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5 Things: Milestone For A-Rod And Soaring Astros

By Andrew Kahn

This past week was all about the home run—whether it came from the guy who’s trotted around the bases more than any active player or someone doing it for the first time. We witnessed home runs that ranged from historic to memorable to impressive. The first item, however, deals with an improbable success story.

Liftoff in Houston

The Houston Astros have had six straight losing seasons, tied with the Mets for the longest active streak. From 2011 to 2013 they were terrible, losing 106, 107, and 111 games. They were 70-92 last year. After scoring three runs in the ninth last night to beat the Angels 3-2, the Astros are 19-10 and have a six-game lead in the American League West. As The Wall Street Journal points out, since the regular season expanded to 162 games in 1961, no team has gone from sub-60 wins to the playoffs within two years. Despite the hot start, Baseball Prospectus and FanGraphs each give the Astros less than a 50 percent shot at making the playoffs. But if they do, it would be an incredible turnaround.

661 for A-Rod

Last Friday in Boston, Alex Rodriguez hit a 3-0 pitch over the Green Monster in the eighth inning to beat the Red Sox 3-2. It was career home run No. 660, tying him with Willie Mays for fourth all-time. The fan who caught the ball still has it, refusing to trade it for memorabilia. He’s been basking in the publicity and even set up a Twitter account to solicit ideas for the ball. This is not the only controversy surrounding the milestone, as the Yankees are refusing to pay Rodriguez for tying Mays. A-Rod and the Yanks had reportedly signed a “marketing agreement” in 2007 that would pay the slugger $6 million bonuses as he climbed up the home run ladder. The Yankees, in theory, would cash in through memorabilia and ticket sales. But due to Rodriguez’s tainted public image, the team is claiming it won’t promote his feats and therefore has no obligation to pay him. Rodriguez didn’t have to worry about retrieving No. 661, which he hit last night at Yankee Stadium. The third-inning blast landed in an unoccupied area near Monument Park.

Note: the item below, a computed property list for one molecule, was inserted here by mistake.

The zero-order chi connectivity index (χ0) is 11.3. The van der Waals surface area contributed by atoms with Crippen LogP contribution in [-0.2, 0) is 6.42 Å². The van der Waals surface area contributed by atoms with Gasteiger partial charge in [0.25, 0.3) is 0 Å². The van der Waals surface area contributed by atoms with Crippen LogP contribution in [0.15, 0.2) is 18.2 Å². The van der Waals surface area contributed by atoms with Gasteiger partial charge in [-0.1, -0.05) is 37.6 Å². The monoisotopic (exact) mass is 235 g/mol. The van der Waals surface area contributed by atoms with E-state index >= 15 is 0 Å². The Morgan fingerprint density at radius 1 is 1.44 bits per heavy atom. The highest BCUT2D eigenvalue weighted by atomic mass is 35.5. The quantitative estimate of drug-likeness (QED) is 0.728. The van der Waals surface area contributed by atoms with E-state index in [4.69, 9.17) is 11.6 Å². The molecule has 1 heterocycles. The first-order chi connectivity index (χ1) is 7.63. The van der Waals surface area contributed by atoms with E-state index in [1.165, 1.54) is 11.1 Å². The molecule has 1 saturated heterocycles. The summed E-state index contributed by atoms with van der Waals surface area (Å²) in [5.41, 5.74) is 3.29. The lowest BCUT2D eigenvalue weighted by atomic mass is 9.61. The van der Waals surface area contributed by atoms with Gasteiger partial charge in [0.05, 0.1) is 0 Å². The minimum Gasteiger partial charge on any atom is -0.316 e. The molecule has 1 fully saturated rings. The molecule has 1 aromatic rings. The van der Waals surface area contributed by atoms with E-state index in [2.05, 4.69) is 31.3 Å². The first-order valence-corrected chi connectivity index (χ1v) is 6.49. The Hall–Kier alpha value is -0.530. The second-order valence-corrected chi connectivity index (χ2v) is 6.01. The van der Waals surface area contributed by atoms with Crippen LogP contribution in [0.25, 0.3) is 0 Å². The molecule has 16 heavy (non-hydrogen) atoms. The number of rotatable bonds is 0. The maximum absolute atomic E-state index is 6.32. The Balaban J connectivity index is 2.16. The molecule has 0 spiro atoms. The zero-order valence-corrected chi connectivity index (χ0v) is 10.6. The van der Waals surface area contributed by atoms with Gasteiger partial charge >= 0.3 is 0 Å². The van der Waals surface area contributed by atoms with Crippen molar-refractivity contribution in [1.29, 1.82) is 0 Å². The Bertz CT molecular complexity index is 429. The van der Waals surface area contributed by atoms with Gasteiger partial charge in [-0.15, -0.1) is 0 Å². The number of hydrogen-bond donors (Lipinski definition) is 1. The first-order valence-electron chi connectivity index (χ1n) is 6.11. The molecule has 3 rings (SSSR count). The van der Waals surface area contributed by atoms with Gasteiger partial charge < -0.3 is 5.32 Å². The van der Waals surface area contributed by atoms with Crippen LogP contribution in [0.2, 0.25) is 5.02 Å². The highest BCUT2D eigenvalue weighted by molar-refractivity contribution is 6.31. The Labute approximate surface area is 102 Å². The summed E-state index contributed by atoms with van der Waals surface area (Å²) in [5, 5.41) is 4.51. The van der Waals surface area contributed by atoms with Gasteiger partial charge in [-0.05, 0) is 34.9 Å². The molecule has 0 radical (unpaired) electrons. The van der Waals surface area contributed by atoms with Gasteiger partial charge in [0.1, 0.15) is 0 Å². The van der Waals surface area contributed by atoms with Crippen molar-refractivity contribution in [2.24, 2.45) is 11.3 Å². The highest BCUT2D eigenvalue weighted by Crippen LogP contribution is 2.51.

Thrice Harper

Bryce Harper entered Wednesday with 60 career home runs, but he finished with 63, going yard against Miami’s Tom Koehler in his first three at-bats. The left-handed Harper took a tailing fastball to left field in the second inning and crushed his next two to Washington’s upper deck in right. He grounded out in his fourth and final at-bat, driving in a run in the process, and his five RBI helped Washington win 7-5. Harper’s 26 walks lead baseball and after Wednesday’s display he has eight dingers. If he can lay off high fastballs off the outside corner, the walk and power numbers will continue to rise.


Easy game

A couple of players hit home runs in their major league debuts this week. On Tuesday, the Angels’ Carlos Perez collected a hit in his first major league at-bat. He led off the ninth inning of a tie game and smacked a line-drove home run to left to win it, becoming just the fourth player to hit a walk-off homer in his debut. The last to do it was Miguel Cabrera. Perez, a 24-year-old catcher, started again on Wednesday and will push Chris Iannetta, who is batting just .091, for playing time.


Minnesota’s Eddie Rosario took it a step further and went yard on the first pitch he saw in the big leagues. (Incredibly, 28 other players have accomplished this feat; 116 others have done it in their first at-bat.) The lefty went to the opposite field off Oakland’s Scott Kazmir. It’s fun to watch not just Rosario hit it, but his family’s reaction.


Fan catches

A Dodgers fan videotaped himself catching a home run in Saturday’s game against the Diamondbacks. When a replay was shown during the Dodgers broadcast, Vin Scully called it the “selfie of all selfies.” See for yourself:


A ball hit into the stands in Chicago that afternoon didn’t go so well for one Cubs fan. He tried to catch it with a box of nachos and ended up with neither. The risk didn’t seem great—it looks like there was only one chip left—but it’s hard to fathom he thought the flimsy cardboard could possibly support a descending baseball.

Andrew Kahn is a regular contributor to CBS Local who also writes for Newsday and The Wall Street Journal. He writes about baseball and other sports at Email him at and follow him on Twitter at @AndrewKahn

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